If you have no personal spending needs, no intention to leave money to any beneficiary or charity, then the only place that your estate money can go, will be IRS. Is this what you want? Most people would say no.
Therefore, before you pay thousands of dollars to any estate attorney or financial advisor, or jump into any nitty-gritty planning document details, please take some time to think about this: do you really know what you want to do with your money? Or to whom you would like to leave your money to?
Case study 2:
Mr. Zhang and Ms. Zhao are a 50-year-old couple with $15 million asset.
Unlike the couple mentioned in the previous case, Mr. Zhang and Ms. Zhao are very sure about what they would like to do with their money: leave everything to their only child, Donovan.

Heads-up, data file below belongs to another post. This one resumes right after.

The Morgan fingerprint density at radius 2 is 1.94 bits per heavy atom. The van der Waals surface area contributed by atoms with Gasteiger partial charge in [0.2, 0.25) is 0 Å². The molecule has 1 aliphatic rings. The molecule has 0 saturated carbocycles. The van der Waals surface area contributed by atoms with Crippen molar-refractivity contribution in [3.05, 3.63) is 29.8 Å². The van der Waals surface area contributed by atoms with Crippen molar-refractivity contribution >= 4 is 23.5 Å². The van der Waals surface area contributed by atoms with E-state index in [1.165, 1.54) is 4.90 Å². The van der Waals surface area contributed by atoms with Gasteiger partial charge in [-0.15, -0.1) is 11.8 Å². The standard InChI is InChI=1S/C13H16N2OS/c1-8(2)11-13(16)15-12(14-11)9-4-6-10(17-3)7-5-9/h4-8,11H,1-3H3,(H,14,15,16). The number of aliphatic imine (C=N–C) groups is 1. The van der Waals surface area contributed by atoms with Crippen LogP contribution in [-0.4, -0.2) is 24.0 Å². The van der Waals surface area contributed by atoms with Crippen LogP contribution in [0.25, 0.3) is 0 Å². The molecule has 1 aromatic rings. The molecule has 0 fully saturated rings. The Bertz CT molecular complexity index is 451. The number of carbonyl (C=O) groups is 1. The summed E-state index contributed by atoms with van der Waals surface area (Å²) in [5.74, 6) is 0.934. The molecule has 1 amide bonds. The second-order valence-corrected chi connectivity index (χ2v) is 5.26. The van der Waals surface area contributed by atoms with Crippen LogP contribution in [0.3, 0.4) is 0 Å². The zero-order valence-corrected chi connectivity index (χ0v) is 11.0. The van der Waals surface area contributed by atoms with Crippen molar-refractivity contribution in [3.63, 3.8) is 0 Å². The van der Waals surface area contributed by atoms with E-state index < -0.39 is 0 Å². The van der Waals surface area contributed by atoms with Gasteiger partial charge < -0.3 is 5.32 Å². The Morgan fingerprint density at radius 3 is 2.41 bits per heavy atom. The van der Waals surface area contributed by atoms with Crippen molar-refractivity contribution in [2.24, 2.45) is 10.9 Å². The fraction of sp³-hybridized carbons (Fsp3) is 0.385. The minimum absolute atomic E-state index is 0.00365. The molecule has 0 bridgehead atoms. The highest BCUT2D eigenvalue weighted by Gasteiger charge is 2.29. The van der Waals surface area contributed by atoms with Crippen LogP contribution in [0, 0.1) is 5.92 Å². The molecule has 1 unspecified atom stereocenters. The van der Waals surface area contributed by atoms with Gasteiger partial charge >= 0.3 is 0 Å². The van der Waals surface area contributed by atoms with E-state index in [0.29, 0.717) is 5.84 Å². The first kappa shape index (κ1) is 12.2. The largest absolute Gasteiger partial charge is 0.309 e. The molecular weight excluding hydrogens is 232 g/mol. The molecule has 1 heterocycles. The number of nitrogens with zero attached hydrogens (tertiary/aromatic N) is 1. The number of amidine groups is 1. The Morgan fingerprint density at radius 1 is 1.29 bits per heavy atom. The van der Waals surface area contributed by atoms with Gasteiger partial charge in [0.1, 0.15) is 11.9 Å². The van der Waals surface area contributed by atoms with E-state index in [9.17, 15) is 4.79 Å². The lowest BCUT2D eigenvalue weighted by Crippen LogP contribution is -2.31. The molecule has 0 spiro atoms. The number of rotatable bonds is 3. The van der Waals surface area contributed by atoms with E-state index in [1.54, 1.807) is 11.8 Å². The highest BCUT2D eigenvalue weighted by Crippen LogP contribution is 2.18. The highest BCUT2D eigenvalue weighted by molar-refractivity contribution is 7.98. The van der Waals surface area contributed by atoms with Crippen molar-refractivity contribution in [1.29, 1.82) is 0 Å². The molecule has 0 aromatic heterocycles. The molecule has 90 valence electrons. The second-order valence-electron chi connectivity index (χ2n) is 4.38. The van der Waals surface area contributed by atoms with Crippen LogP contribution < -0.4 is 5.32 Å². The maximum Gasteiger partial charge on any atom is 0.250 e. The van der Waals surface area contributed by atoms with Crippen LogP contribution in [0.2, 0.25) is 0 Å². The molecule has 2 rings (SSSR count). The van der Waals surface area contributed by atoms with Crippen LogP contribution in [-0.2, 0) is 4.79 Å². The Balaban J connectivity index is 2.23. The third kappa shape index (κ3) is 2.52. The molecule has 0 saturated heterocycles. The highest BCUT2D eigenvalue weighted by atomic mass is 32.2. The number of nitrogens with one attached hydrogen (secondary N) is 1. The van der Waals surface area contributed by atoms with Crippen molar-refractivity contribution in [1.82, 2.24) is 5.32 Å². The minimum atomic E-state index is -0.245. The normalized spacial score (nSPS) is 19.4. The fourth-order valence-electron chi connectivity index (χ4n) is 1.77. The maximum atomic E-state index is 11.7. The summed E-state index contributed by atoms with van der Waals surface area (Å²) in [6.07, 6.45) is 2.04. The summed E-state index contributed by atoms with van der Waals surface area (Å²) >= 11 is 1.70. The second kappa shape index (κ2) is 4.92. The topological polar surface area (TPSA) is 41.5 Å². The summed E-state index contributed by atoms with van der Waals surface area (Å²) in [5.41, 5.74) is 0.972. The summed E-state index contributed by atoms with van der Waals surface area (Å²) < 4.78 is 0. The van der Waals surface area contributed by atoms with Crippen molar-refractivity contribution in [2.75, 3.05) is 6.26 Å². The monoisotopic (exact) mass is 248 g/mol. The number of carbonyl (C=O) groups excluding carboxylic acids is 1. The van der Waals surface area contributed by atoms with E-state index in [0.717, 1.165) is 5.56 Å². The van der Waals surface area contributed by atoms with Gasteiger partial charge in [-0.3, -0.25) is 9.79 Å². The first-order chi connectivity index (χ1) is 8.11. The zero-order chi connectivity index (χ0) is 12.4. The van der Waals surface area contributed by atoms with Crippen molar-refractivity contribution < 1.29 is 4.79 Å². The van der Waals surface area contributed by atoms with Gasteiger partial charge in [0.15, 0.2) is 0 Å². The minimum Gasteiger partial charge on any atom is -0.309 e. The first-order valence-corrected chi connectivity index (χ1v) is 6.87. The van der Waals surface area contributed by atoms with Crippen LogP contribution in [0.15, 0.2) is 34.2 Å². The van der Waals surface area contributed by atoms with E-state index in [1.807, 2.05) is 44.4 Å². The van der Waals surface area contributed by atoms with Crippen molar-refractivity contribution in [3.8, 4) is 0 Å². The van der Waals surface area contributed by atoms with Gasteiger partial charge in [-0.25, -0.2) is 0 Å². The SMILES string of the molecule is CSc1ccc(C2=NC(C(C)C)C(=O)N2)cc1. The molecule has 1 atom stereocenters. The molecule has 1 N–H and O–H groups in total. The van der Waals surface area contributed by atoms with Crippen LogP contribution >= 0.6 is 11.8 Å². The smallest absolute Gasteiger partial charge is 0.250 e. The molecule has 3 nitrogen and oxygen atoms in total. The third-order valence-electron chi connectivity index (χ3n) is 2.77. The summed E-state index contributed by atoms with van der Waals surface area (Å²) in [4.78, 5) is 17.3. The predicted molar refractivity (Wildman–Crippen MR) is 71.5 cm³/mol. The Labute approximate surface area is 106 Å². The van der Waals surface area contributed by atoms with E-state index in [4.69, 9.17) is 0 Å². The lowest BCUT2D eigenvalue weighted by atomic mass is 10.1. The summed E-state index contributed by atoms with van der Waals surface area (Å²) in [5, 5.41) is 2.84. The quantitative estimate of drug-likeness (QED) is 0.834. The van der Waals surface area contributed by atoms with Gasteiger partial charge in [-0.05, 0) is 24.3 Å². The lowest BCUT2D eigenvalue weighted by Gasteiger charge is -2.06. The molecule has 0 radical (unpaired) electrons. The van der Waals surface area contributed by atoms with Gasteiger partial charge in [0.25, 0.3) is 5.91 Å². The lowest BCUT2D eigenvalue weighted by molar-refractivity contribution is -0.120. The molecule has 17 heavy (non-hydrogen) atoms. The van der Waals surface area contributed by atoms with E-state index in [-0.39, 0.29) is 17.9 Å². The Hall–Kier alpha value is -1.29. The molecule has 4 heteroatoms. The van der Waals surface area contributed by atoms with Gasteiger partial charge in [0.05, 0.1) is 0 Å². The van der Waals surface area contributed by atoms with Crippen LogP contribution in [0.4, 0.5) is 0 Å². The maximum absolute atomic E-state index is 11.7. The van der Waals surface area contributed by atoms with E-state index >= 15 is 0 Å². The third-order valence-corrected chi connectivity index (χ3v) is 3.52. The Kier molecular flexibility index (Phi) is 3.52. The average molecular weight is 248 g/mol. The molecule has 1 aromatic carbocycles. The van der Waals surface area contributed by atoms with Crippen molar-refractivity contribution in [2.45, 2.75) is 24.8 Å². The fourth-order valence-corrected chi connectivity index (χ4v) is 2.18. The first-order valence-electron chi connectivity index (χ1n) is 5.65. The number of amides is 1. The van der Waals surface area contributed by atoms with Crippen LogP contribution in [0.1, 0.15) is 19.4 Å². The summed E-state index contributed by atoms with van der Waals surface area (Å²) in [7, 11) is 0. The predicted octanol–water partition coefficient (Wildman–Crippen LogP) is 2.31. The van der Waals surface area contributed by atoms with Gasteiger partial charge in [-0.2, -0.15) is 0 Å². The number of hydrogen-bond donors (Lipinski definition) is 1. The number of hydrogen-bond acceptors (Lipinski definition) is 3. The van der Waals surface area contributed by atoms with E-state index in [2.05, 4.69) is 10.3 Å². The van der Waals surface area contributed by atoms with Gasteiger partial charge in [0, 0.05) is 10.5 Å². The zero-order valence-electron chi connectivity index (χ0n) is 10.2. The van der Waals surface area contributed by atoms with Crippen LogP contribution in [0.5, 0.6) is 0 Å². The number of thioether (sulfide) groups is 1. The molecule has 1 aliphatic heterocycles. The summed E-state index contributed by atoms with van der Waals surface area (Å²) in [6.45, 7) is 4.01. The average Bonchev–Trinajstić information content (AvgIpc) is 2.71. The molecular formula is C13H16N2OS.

Donovan is like every parent’s dream kid: straight A student, mature and calm, over-achieving in almost everything, and is currently a junior at Harvard Business School.
Given 2026 “Sunset” clause approaching, Mr. Zhang and Ms. Zhao executed their plans without any hesitation: They gifted away almost everything they have to various trusts, and of course, with Donovan being the trust beneficiary. In addition, they gifted $3 million dollars directly to Donovan. After all estate planning documents are signed, Mr. Zhang and Ms. Zhao are left with a primary home and $100,000 cash only, but they are happy about their decisions.
Until they learnt that Donovan spent all $3 million dollars on NFT, cryptocurrency, and GME stock.
Mr. Zhang and Ms. Zhao strongly disagree with this “all in Metaverse” strategy and asked Donovan to return the $3 million dollar gift back. To their great surprise, Donovan bluntly said “No”, with his reason being: